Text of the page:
Versions of my diss proposal: problem statement, IRB application, 3 school district requests to collect data, abstract for school district +
— Daniel Ginsberg (@NemaVeze) June 26, 2013
Prepare an abstract of the proposed study that describes the study in layman’s terms. The Abstract should be approximately one-page in length.
Ethnography of communication in the mathematics classroom: Abstract
The claim is often made that “all teachers are language teachers.” The idea is that in school, teaching and learning primarily happens through a process of speaking, listening, reading, and writing, so part of what students have to learn in their math classes is how to talk about math. The most obvious part of this is vocabulary; they have to learn what a hypotenuse is, for example, and they have to learn that similar triangles aren’t “similar” in the same way that two animal species, historical figures, or musical styles might be said to be similar. Along with vocabulary, other aspects of “the language of math” are less apparent but just as important. For example, math teachers and mathematicians have discipline-specific ways of giving evidence for their claims, walking through a logical argument, and combining their words with other symbolic systems such as equations and graphs.
No child grows up speaking this variety of academic language at home, but when they arrive at school, some students have an easier time learning it than others. There are numerous possible reasons for a student to have trouble with academic language, but one of the most common is if the language variety they use at home is quite different from the academic variety. Some experts believe that the so-called “achievement gap” between linguistically and culturally diverse students and their mainstream peers is largely caused by a linguistic and cultural mismatch between home and school, and that the effects of this can be mitigated by culturally relevant pedagogy that incorporates explicit instruction in the culture of school in general, and in academic language specifically. In other words, if we can provide direct instruction in the language of math, then all students, and especially linguistically and culturally diverse students, will have an easier time learning mathematics content.
One challenge facing educators in implementing culturally relevant mathematics curriculum is that the research base in educational linguistics is not as clear about the language of mathematics as it is in other content areas like social studies and science. The Sheltered Instruction Observation Protocol (SIOP) model, one common approach to integrating content and language instruction for English learners, specifies that each lesson must have clearly articulated objectives related to language as well as content, but it is difficult for mathematics instructors to identify language objectives to match their content objectives. This study offers a way to make that connection. Through year-long observations in secondary (grade 7–12) math classrooms, linguistic analysis of recorded classroom discourse, and interviews with teachers and students, it will be possible to identify not only the language used in the classroom but also the way that language is embedded in the social context of the classroom. Viewing the classroom as a cultural environment, this study will use research methods from linguistic anthropology to describe the social practices that take place there, including the teachers’ use of linguistic forms characteristic of mathematics, as well as the way students’ language may or may not conform to this model. In this way, connections can be made between linguistic form and pedagogic function that may be useful to math educators.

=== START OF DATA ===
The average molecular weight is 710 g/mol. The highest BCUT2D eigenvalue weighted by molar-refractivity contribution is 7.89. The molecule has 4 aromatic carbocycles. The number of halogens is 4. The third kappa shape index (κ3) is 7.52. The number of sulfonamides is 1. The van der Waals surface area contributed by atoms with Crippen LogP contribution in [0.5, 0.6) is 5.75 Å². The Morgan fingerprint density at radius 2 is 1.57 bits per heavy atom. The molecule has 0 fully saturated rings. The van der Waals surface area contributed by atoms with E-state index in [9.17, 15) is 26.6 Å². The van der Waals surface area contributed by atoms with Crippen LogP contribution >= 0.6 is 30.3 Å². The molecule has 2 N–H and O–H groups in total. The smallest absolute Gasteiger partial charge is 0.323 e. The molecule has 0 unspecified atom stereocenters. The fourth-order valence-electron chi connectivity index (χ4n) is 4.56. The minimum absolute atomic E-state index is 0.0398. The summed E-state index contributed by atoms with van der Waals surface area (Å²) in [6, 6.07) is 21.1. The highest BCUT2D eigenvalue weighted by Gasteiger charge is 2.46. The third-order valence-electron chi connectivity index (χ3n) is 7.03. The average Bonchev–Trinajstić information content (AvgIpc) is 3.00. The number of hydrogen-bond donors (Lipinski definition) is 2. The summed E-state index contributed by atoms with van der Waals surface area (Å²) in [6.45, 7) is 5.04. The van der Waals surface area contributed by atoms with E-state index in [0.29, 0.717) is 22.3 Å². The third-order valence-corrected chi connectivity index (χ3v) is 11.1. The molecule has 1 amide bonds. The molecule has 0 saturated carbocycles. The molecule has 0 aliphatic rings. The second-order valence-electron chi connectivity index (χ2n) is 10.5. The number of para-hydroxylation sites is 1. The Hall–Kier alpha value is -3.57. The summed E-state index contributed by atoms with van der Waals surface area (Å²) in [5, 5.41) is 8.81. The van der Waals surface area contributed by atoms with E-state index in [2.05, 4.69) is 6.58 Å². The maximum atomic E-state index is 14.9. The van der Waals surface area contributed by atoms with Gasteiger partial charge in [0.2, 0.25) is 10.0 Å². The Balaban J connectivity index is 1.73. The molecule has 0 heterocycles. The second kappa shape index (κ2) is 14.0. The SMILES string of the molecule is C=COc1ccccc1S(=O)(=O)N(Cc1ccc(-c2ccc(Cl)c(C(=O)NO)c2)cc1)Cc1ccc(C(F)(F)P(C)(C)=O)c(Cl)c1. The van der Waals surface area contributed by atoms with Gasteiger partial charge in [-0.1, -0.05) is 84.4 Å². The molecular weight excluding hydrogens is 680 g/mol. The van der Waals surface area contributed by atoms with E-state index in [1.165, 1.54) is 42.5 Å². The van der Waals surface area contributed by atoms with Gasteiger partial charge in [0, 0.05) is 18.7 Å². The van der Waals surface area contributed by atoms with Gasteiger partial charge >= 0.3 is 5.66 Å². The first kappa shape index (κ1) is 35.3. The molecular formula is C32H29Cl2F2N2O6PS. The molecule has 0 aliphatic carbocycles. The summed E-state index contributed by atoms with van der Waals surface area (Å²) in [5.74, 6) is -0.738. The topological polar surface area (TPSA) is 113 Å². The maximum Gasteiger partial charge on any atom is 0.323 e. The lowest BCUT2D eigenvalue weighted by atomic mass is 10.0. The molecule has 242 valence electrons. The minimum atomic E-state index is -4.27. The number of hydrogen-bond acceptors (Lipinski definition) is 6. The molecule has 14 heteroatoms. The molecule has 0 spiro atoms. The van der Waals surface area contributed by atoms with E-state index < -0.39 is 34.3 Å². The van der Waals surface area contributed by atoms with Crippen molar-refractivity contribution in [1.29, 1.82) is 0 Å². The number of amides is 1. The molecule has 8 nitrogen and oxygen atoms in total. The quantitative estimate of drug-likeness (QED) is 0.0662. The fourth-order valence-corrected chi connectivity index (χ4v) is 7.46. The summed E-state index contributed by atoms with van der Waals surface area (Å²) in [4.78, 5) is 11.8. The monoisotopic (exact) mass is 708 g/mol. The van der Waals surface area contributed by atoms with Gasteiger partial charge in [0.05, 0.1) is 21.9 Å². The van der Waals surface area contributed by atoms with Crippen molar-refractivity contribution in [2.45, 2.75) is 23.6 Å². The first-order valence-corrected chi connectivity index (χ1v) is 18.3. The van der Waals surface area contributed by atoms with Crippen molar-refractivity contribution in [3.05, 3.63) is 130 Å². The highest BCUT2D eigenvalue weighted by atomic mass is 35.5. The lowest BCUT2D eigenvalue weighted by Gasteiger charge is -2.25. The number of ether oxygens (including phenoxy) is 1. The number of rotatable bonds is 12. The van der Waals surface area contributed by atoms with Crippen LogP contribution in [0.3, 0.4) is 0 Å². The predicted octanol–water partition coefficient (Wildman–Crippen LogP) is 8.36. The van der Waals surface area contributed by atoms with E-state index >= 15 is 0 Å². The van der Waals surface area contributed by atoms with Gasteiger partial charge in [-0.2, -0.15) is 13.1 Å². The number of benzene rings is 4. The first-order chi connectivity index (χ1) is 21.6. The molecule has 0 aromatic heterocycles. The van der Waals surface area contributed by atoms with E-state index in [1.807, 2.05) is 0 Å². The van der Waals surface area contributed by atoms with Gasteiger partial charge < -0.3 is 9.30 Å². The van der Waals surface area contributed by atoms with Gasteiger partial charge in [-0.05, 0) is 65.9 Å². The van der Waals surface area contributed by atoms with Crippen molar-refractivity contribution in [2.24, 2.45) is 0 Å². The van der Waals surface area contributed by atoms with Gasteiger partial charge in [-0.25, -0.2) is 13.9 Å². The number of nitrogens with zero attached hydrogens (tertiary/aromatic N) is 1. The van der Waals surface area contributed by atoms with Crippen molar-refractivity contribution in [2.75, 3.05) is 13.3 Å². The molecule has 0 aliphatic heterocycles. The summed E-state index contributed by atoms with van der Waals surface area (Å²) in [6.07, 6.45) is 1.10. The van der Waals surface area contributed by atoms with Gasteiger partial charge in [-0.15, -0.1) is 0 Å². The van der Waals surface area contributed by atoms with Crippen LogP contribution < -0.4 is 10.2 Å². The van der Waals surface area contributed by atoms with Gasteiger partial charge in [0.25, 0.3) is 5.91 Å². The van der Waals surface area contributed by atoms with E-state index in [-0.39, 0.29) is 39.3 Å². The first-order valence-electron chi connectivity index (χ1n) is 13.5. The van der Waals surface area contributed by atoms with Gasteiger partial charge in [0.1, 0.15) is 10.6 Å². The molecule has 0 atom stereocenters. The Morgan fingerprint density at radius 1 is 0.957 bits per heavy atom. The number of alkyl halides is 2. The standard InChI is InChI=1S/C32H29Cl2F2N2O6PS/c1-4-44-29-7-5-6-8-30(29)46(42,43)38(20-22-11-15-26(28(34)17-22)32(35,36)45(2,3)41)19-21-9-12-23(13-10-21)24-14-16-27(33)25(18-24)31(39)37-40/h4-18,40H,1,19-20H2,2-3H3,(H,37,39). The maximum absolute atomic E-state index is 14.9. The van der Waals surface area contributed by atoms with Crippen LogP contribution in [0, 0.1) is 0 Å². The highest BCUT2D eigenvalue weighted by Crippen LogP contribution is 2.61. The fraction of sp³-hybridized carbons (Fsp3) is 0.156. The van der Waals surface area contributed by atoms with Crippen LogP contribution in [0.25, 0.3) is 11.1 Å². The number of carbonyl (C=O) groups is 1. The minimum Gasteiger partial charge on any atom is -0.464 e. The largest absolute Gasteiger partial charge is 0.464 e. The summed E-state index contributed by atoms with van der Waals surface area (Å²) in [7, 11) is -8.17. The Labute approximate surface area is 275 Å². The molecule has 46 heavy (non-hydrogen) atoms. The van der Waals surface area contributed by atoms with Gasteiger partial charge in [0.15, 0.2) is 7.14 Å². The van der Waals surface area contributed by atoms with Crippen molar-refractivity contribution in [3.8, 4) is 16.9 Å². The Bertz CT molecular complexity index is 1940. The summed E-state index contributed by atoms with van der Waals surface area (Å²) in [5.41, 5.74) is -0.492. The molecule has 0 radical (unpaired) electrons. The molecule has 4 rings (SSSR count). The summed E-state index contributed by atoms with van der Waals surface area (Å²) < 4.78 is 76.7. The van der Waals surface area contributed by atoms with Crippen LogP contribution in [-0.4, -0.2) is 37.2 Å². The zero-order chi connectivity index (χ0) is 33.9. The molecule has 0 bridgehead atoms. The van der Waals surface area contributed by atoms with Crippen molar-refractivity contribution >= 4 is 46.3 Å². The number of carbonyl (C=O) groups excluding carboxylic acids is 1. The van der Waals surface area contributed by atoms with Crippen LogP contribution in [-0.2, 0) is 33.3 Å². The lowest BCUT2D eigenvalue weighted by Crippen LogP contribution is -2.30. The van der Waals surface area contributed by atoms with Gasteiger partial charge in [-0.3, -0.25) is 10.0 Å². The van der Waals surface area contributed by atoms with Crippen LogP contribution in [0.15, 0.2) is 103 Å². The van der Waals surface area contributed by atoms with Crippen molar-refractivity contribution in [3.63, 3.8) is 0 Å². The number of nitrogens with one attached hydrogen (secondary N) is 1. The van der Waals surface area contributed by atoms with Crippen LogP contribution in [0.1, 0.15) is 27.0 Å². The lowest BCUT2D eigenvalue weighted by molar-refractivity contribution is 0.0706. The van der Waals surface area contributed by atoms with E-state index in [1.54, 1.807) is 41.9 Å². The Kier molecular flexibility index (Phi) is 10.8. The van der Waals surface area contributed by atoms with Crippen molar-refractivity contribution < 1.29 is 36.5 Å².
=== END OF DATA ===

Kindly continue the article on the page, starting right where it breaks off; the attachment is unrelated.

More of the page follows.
Interviewing students will also provide insight into their developing sense of themselves; of particular interest is whether they consider themselves to be “math people” or not, and why. One hypothesis is that students use the language of math as a way of expressing a “math person” identity, so that ultimately teaching students how to talk about math and helping them to develop a sense of themselves as “math people” will prove to be critical components of mathematics instruction.